The Consumer Financial Protection Bureau is issuing rules to protect consumers who send money electronically to foreign countries. These transactions are called “remittance transfers.” The new rules take effect in January 2013.
Consumers send billions of dollars in remittance transfers each year. Up to now, Federal consumer protection rules have not applied to most of these transfers. The Dodd-Frank Wall Street Reform and Consumer Protection Act changes that by requiring the Bureau to issue rules on remittance transfers.
The rules require companies to give a disclosure to a consumer before the consumer pays for a remittance transfer. The disclosure must list:
•The exchange rate,
•The amount of money to be delivered.
Companies must also provide a receipt or proof of payment that repeats the information in the first disclosure. The receipt must also tell consumers the date when the money will arrive.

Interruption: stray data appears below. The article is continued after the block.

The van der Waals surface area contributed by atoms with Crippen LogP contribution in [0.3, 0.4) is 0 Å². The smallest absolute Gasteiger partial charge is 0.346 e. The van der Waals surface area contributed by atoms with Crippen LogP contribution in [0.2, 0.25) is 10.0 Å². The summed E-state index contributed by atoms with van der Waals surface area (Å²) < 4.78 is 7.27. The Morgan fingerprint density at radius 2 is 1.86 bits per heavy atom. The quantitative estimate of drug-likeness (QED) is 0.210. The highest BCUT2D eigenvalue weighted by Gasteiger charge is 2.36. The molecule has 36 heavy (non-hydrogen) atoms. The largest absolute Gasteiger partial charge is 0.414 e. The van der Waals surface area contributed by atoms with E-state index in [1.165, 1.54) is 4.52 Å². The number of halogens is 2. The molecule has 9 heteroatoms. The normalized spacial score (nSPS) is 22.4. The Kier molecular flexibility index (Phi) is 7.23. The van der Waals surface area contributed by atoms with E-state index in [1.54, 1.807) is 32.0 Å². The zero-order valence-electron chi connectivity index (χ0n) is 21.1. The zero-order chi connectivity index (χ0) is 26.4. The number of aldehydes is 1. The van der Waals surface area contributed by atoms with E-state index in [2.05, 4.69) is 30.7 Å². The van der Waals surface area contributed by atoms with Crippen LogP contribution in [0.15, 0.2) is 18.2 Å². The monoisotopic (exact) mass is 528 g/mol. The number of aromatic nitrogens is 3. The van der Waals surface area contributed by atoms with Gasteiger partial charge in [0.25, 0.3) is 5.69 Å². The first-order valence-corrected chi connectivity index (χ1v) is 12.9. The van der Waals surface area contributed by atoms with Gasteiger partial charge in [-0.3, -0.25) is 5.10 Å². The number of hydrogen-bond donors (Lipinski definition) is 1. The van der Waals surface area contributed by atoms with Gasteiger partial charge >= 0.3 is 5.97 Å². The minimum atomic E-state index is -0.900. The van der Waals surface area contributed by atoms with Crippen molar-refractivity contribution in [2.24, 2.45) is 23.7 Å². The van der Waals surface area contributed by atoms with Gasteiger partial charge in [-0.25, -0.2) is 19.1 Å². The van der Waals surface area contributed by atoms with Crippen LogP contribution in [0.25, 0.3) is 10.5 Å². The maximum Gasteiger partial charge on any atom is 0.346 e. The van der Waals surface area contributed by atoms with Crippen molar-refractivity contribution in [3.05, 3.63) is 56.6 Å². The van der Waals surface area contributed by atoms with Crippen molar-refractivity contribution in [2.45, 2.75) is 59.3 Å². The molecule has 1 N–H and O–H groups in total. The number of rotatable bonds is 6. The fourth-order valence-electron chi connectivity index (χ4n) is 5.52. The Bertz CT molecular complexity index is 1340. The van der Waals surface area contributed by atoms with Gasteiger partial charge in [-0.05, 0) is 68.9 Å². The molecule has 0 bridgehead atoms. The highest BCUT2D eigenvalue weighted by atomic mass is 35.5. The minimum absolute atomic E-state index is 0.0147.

Companies must provide the disclosures in English. Sometimes companies must also provide the disclosures in other languages.
The rules also require that:
•Consumers get 30 minutes (and sometimes more) to cancel a transfer. Consumers can get their money back if they cancel.
•Companies must investigate if a consumer reports a problem with a transfer. For certain errors, consumers can get a refund or transfer without charge the money that did not arrive as promised.
•Companies that provide remittance transfers are responsible for mistakes made by certain people who work for them.
The rules apply to remittance transfers if they are:
•More than $15,
•Made by a consumer in the United States, and
•Sent to a person or company in a foreign country.
This includes many types of transfers, including wire transfers.
The rules apply to most companies that offer remittance transfers, including:
•Credit unions, and